Birdability Blazes a Welcoming Trail for All Birders

Updated: Nov. 02, 2023

Birding is for every body! Learn about Birdability, a birding organization improving accessibility to get more people into nature.

Why Birdability Matters

birdability Gettyimages 1332231412Teresa Kopec/Getty Images
Pelicans fly over an accessible boardwalk in Hunting Island State Park, South Carolina

Birding with Virginia Rose is an opportunity to gain a new perspective on both birds and people. A group of birders experienced this shift in mindset firsthand as Virginia led an outing at the New Jersey Audubon’s Cape May Spring Festival in 2021 on the old paved paths at Cox Hall Creek, a golf course turned wildlife management area.

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Empowerment and Joy

Virginiarose ChairMike Fernandez/Audubon
Virginia Rose, founder of Birdability

Virginia uses a manual wheelchair to find birds by sight and sound. She travels down paved and hard-packed dirt trails, her preferred surfaces for expeditions. She favors see-through railings for a clear view, and appreciates birders who set their spotting scopes atop tripods at wheelchair height.

“Birding includes difficulty and uncertainty,” says Virginia, who has been in a wheelchair since age 14 after a horseback riding accident. “But it provides in return empowerment and joy.”

Through the organization Birdability, the retired teacher’s mission is to make birding inclusive, safe, welcoming and accessible for “everybody and every body,” as Birdability’s website ( states. That includes people with mobility challenges, blindness, low vision, chronic or mental illness, and intellectual or developmental disabilities, as well as those who are neurodivergent, deaf or hard of hearing.

According to the Centers for Disease Control and Prevention, one in four adults live with some form of disability.

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A Reason to Be Outside

Though Virginia comes from a family of birders, she first picked up binoculars in her early 40s at the suggestion of her sister, an avid bird-watcher. “Birding gave me a reason to be outside again,” Virginia says. “I became stronger physically and emotionally. I like to say I met my best self out there.”

Virginia joined her local Audubon Society chapter in Travis County, Texas, took birding classes and attended outings after calling leaders the night before to discuss terrain challenges. She began leading monthly outings for amputees, stroke survivors and those with spinal cord injuries, identifying local trails that were entirely or partly accessible to mobility-challenged people.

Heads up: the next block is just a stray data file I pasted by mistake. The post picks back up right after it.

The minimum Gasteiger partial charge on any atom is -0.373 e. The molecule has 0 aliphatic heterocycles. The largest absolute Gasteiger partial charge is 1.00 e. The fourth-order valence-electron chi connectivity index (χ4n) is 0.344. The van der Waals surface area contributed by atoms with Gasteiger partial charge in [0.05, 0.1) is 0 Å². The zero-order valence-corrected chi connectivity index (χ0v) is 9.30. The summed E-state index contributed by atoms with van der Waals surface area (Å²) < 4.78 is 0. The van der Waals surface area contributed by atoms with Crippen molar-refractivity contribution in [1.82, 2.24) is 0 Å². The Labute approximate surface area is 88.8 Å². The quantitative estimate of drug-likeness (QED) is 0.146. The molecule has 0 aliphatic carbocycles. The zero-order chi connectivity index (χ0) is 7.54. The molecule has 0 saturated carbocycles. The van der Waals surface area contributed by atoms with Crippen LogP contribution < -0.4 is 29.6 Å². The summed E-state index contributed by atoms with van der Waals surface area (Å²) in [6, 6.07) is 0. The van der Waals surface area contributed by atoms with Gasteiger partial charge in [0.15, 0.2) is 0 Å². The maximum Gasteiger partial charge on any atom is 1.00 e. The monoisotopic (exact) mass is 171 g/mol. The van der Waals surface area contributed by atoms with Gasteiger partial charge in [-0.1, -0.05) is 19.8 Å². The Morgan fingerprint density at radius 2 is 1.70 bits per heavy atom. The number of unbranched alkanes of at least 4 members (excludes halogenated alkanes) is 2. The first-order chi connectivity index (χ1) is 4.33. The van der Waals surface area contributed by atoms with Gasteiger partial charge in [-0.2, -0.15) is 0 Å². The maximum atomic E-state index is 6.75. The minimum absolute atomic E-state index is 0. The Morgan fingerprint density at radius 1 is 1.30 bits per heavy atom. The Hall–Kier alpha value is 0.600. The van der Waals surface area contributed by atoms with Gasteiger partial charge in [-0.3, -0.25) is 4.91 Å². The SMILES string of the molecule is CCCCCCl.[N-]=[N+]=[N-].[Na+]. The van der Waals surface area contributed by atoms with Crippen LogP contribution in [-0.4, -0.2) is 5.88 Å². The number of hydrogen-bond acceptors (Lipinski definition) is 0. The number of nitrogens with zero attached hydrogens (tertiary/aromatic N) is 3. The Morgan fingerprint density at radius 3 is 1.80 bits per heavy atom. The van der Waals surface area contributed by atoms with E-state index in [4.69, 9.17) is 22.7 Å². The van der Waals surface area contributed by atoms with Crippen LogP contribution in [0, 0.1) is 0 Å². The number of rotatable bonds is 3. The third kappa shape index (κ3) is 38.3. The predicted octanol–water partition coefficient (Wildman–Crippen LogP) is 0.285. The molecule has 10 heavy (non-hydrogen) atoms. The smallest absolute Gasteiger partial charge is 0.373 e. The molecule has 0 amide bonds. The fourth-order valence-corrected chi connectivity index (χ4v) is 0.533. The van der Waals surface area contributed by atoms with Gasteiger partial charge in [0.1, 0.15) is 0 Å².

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She called her effort Birdability. At the 2018 National Audubon Society convention, she suggested using a list of criteria, such as van parking and trail surfaces, to rate the accessibility of parks nationwide. Map designers in the audience approached her to incorporate the idea into an interactive, crowdsourced resource. This resulted in the Birdability Map.

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Charting New Territory

Birding Without Barriers Rachel Woolf 49Denver Audubon
Denver Audubon’s Birding Without Barriers Outing at Prospect Park in Denver, Colorado

The Birdability Map helps anyone find birding locations that meet specific accessibility needs. It also allows birders to rate the accessibility of a local trail or park by completing a checklist. The checklist incorporates criteria such as the presence of curb cuts to get on to a trail, or steps and barriers that hinder access. The map takes many factors into account that could make a birding location more people-friendly. These include trail surface, width and gradient, noise concerns, and the availability of accessible restrooms or benches.

“Something as simple as adding a bench with a backrest and armrests, and connected to the trail by the same surface, immediately improves access to that location for folks with difficulty walking or fatigue issues,” says Freya McGregor, former director of programs and outreach for Birdability.

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A Thousand Sites

Today, the map is an ongoing collaboration between Birdability and the National Audubon Society. It has accessibility scores for more than a thousand sites. The map covers nature centers, wildlife refuges and botanical gardens, as well as national, state, city and county parks. Freya encourages people who manage birding spots to use the checklist to improve accessibility, and birding leaders at clubs or Audubon chapters to hold outings for those with accessibility challenges. But she adds that you don’t have to be a disability expert to lead such an outing.

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“It’s more important to be intentional about what you say and how you say it,” she says. “Set the tone by being friendly, encouraging and excited, and invite participants to share their names, pronouns and accessibility challenges. Lead with kindness and a willingness to learn from the people you’re trying to serve, and you’ll be most of the way there.”

To organize inclusive walks in your community, Birdability founder Virginia Rose suggests reaching out to the following groups:

  • Adaptive sports groups
  • Adult care facilities
  • Camps for children with disabilities
  • Centers for independent living
  • Disability support groups
  • Easterseals
  • Rehabilitation hospitals
  • Schools for the deaf and blind
  • Veterans Affairs hospitals
  • The Wounded Warrior Project

Next, check out Backyard Citizen Science Projects for nature lovers to join.